the state, it seems that money and Dems can mix.

The Gentry


Tourists may vie with yachties waiting in line at the Steaming Bean for an espresso down on the waterfront, but it’s up the hill on Bellevue Avenue that has the trappings of luxury. Where else can you find a custom clothier that also specializes in children’s fashion? After brunch at La Forge, don your whites and head to the Tennis Hall of Fame next door for a private lesson from a grass court specialist. Until recently, entry into this exclusive daily routine cost millions, and a single-family “cottage” there or along Ocean Avenue is still seven figures. However, many of the spacious Victorian homes that line Kay and Catherine streets have been split into condos; you too can become part of gentrified Newport for less than $500,000. And if you don’t mind street-side parking and the potential for paying group capital improvement fees, and you’re male, you can make overtures to join the Newport Reading Room, where members relax with brandies and cigars in dimpled leather chairs.

The Real Estate Risk-Taker

East Providence (Riverside)

The real estate market has been hot…until now. With prices leveling off and interest rates creeping upwards, buying a property as an investment these days seems pretty risky. But with risk can come great rewards. There are pockets around the state where the houses are ripe for the picking, but few look more like a sound investment than the East Providence community of Riverside. This place meets all the criteria for future returns: it’s ten minutes from Providence, on the water and has home prices in the $250K range. Last year one of the tiny, 650 square-foot cottages one block from the water sold for $126,000. With a strengthening rental market, that mortgage can be easily covered while property values rise. Realtors believe that in a slumping market, sales of $500,000 to $1 million-plus homes go cold but that the low-end market continues to grow steadily. Sandwiched between beautiful Barrington and Providence, Riverside seems to have a winning investment formula, but we won’t know for a few years — that’s the risk.

The Typical Rhode Islander


If you need to pack a lunch each time you drive more than a couple miles from home, you’re a typical Rhode Islander and Cranston’s your type of place. It’s all here: quaint historic Pawtuxet Village; major urban congestion at the Park and Reservoir avenues intersection; a tranquil state park; and, of course, the unfettered suburbia of Garden City, an outdoor mall where you can food shop at Shaw’s, buy some fancy soap at Crabtree and Evelyn, and score new khakis at the Gap and a few new All-Clad pots at Williams Sonoma. Typical Rhode Islanders also like controversy, and there’s plenty of that here, too. Mayor Steve Laffey has rubbed nearly everyone the wrong way, from the city’s crossing guards to the state’s Republican Party, not to mention the political barbs he’s hurled with the goal of unseating Senator Lincoln Chafee. That’s good entertainment. Sit back and enjoy the show, Cranstonites, because it’s all in your back yard.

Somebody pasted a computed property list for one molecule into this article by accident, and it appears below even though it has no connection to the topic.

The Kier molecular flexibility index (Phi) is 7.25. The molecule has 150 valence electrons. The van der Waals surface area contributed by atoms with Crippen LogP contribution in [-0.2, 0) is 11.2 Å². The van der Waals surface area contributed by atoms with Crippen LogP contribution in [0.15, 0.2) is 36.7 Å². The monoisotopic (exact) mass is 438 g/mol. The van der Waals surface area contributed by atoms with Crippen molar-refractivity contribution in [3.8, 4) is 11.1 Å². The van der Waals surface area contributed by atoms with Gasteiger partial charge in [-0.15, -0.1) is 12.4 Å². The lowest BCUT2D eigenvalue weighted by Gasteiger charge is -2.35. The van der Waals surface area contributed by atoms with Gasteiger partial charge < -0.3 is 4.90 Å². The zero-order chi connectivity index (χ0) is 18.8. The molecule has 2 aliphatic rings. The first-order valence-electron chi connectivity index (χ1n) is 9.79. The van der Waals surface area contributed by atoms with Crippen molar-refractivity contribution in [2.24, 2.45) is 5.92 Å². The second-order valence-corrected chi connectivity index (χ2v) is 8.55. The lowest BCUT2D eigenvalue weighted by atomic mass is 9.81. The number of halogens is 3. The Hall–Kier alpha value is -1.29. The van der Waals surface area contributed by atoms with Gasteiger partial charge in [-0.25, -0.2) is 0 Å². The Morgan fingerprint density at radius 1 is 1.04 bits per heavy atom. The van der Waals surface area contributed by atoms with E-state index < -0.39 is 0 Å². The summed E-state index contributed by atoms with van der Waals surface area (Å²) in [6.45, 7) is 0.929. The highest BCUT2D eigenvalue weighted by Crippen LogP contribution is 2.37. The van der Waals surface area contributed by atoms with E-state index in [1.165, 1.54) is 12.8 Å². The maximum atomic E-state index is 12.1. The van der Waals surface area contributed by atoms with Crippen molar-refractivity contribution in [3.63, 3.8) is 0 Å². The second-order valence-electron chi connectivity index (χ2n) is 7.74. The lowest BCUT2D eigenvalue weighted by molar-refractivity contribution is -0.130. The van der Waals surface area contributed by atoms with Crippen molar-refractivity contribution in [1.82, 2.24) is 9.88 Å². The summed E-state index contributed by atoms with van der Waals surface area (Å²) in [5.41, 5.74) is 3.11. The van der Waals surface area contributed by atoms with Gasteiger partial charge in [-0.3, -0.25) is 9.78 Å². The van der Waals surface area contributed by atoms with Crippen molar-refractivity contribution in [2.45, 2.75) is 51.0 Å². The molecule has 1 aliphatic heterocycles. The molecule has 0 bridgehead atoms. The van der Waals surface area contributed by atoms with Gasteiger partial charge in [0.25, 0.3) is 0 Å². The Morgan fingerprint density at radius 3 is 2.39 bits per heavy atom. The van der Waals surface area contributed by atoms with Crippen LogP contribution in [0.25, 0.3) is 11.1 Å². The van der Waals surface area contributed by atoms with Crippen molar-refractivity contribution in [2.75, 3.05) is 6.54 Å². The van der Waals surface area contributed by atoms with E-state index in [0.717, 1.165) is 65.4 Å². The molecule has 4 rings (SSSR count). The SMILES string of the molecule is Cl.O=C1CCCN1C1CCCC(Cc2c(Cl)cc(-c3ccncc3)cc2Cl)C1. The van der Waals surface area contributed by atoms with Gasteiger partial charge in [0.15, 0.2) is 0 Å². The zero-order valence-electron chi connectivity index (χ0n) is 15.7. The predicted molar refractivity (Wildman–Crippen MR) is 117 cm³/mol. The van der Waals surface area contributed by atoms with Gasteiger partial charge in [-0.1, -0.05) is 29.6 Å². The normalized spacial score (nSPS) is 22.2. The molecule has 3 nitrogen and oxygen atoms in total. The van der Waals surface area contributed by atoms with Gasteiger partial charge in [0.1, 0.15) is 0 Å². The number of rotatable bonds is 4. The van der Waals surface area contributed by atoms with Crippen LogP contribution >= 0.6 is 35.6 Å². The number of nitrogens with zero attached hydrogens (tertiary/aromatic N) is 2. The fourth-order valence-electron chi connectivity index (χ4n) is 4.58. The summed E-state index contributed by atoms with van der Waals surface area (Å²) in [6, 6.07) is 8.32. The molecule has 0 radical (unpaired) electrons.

The Villager


Back in the 1800’s it took the intrepid Rhode Islander more than a day to venture from the Foster/Scituate border to Providence, and there were stopovers in many little villages along the way. Scituate had the most distinctive of these villages, and even though many were wiped clear off the map when the state took 38 percent of the town’s land in 1919 to create a reservoir for the growing city of Providence, many remain: North Scituate, Clayville, Elmdale, Fiskeville, Glenn Rock, Harrisdale, Jackson, Hope, Potterville and others. The many apple orchards, farms and miles of stone walls that line the narrow side roads are throwbacks to when the town was created. You can sit in your quiet back yard and enjoy the sounds of birds chirping in the trees, or walk down to the North Scituate Library or Hope Library, say hello to the nice librarian who greets you by name, and look up the name of the original owner of your house with whom you share a little bit of history — because you’re now a villager.

NOTE: The author and Rhode Island Monthly editors used local, state and federal government data and individual interviews to provide a subjective analysis of the state’s communities and give potential homebuyers some food for thought in deciding where in Rhode Island they would like to live. This is only a starting point, and it is up to homebuyers to fully research the communities in which they are interested. To that end, local real estate agents and city or town halls are their best resources.